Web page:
But in other areas of this chapter, I found myself having concerns again. For one thing, the people who shop at chain grocery stores or big box stores rarely do so in the context of having dozens of other feasible options; and despite Dreher's sanguinity, not all of us have farmer's markets close enough to where we live to justify the gas money and pollution it would take for us to get to them. It's easy to forget that when you live in a city that has a weekly farmer's market, but in plenty of places in America fresh-grown produce isn't all that available.
A bigger concern for me is that Dreher sometimes seems to confuse substance with accidents: it isn't the organic ingredients or the fine wine that makes hospitality; it's the desire to share your home and food with friends and family. Food isn't sacramental; the meal is.
This concern continued into the next chapter, "Home," where Dreher once again seems to focus on the type of home, or age of home, instead of on the family itself within it. It is the fellowship of the family, not the Craftsman creds of the cottage, that make the home. Otherwise, even the crunchiest dwelling can be an empty, soul-killing domicile, just like the largest McMansion can be.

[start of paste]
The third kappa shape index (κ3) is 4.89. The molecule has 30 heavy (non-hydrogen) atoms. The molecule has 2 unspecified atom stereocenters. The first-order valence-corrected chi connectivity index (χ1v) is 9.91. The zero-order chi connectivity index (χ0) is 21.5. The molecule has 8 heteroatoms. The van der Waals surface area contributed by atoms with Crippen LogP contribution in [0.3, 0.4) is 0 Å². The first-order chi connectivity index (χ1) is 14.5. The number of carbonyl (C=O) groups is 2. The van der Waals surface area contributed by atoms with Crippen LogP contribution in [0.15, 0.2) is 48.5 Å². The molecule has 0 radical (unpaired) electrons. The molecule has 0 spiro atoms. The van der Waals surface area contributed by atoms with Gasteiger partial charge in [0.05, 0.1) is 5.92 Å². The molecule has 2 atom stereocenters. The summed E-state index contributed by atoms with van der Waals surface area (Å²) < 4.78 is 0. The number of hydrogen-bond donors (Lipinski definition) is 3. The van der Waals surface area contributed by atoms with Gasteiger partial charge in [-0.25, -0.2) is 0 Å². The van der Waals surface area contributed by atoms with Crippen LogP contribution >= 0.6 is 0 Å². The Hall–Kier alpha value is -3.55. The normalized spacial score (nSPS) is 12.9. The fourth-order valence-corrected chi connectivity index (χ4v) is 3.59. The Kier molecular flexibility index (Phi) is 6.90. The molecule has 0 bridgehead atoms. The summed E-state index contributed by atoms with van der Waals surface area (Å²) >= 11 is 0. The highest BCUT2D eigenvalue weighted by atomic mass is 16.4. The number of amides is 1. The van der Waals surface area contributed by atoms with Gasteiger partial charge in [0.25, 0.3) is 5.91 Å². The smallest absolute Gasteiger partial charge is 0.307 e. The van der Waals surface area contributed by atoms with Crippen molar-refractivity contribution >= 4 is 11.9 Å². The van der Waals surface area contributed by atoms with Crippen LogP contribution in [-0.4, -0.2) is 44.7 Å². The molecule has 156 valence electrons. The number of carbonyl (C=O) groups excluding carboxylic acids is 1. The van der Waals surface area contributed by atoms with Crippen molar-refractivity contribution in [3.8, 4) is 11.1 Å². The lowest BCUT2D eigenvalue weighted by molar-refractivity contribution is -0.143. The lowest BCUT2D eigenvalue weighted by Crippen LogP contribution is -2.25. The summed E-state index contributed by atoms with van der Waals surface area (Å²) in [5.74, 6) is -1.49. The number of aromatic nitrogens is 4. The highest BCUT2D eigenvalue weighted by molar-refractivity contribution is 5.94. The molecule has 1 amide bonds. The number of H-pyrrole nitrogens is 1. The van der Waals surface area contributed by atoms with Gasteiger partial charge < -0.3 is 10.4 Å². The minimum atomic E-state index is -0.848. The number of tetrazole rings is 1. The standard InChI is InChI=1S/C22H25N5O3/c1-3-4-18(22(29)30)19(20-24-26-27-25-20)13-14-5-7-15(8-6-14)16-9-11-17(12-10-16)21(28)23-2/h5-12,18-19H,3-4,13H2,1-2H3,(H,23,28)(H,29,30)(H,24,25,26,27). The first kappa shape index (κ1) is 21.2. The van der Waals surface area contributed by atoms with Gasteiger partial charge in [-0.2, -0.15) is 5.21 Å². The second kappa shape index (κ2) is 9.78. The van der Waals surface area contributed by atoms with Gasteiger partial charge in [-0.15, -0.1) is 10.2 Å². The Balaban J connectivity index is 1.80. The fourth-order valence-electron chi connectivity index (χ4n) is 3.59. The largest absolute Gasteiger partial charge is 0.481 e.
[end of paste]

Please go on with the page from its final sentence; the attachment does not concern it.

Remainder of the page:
This doesn't mean that I like McMansions, of course. But as a case in point, my family lives in a modern suburban house because my husband's military service qualifies us for the VA home loan program, which means that we can buy a house without a down payment (and no PMI). There's just one catch: the VA inspectors have to approve the home, and they're not too keen about approving hundred-year-old bungalows in need of repair. Does this mean that our house can't be a home? Not at all; it's more important that we buy what we can afford on one income so I can stay home with, and teach, the children than it would be for us to work day and night to be able to afford a house like the Dreher's house, which judging by the book's hints cost considerably more than our house did--and then required work! The point is that different families may have to make different choices here; even apartment dwellers can try to create a home for themselves, if that is the only financially available dwelling for them. Again, I really do think Dreher realizes this; I admit to believing that he's often unaware how forceful his writing really is.